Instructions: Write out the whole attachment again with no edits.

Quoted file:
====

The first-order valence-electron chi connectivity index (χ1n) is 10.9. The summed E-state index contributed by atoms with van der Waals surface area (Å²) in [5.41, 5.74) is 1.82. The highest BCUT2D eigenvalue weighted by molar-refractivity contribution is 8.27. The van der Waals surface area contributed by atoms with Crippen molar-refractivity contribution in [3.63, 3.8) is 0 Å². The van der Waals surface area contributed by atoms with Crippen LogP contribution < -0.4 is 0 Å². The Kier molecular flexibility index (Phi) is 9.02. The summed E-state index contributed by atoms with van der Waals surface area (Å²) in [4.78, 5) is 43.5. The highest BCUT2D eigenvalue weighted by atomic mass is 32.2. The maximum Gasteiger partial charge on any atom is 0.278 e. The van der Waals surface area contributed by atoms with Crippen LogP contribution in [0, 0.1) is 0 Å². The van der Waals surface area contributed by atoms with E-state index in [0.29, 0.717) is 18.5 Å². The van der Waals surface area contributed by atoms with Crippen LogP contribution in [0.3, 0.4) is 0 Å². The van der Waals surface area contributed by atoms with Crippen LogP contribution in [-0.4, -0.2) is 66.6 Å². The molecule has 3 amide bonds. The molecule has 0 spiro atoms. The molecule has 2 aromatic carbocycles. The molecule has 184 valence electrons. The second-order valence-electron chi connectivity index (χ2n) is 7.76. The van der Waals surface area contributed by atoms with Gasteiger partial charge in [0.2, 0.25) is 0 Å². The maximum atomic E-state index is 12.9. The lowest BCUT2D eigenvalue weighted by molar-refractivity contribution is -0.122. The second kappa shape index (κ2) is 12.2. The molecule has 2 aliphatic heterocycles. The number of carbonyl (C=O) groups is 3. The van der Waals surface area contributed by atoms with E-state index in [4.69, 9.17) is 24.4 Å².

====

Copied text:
The first-order valence-electron chi connectivity index (χ1n) is 10.9. The summed E-state index contributed by atoms with van der Waals surface area (Å²) in [5.41, 5.74) is 1.82. The highest BCUT2D eigenvalue weighted by molar-refractivity contribution is 8.27. The van der Waals surface area contributed by atoms with Crippen molar-refractivity contribution in [3.63, 3.8) is 0 Å². The van der Waals surface area contributed by atoms with Crippen LogP contribution < -0.4 is 0 Å². The Kier molecular flexibility index (Phi) is 9.02. The summed E-state index contributed by atoms with van der Waals surface area (Å²) in [4.78, 5) is 43.5. The highest BCUT2D eigenvalue weighted by atomic mass is 32.2. The maximum Gasteiger partial charge on any atom is 0.278 e. The van der Waals surface area contributed by atoms with Crippen LogP contribution in [0, 0.1) is 0 Å². The van der Waals surface area contributed by atoms with E-state index in [0.29, 0.717) is 18.5 Å². The van der Waals surface area contributed by atoms with Crippen LogP contribution in [0.3, 0.4) is 0 Å². The van der Waals surface area contributed by atoms with Crippen LogP contribution in [-0.4, -0.2) is 66.6 Å². The molecule has 3 amide bonds. The molecule has 0 spiro atoms. The molecule has 2 aromatic carbocycles. The molecule has 184 valence electrons. The second-order valence-electron chi connectivity index (χ2n) is 7.76. The van der Waals surface area contributed by atoms with Gasteiger partial charge in [0.2, 0.25) is 0 Å². The maximum atomic E-state index is 12.9. The lowest BCUT2D eigenvalue weighted by molar-refractivity contribution is -0.122. The second kappa shape index (κ2) is 12.2. The molecule has 2 aliphatic heterocycles. The number of carbonyl (C=O) groups is 3. The van der Waals surface area contributed by atoms with E-state index in [4.69, 9.17) is 24.4 Å².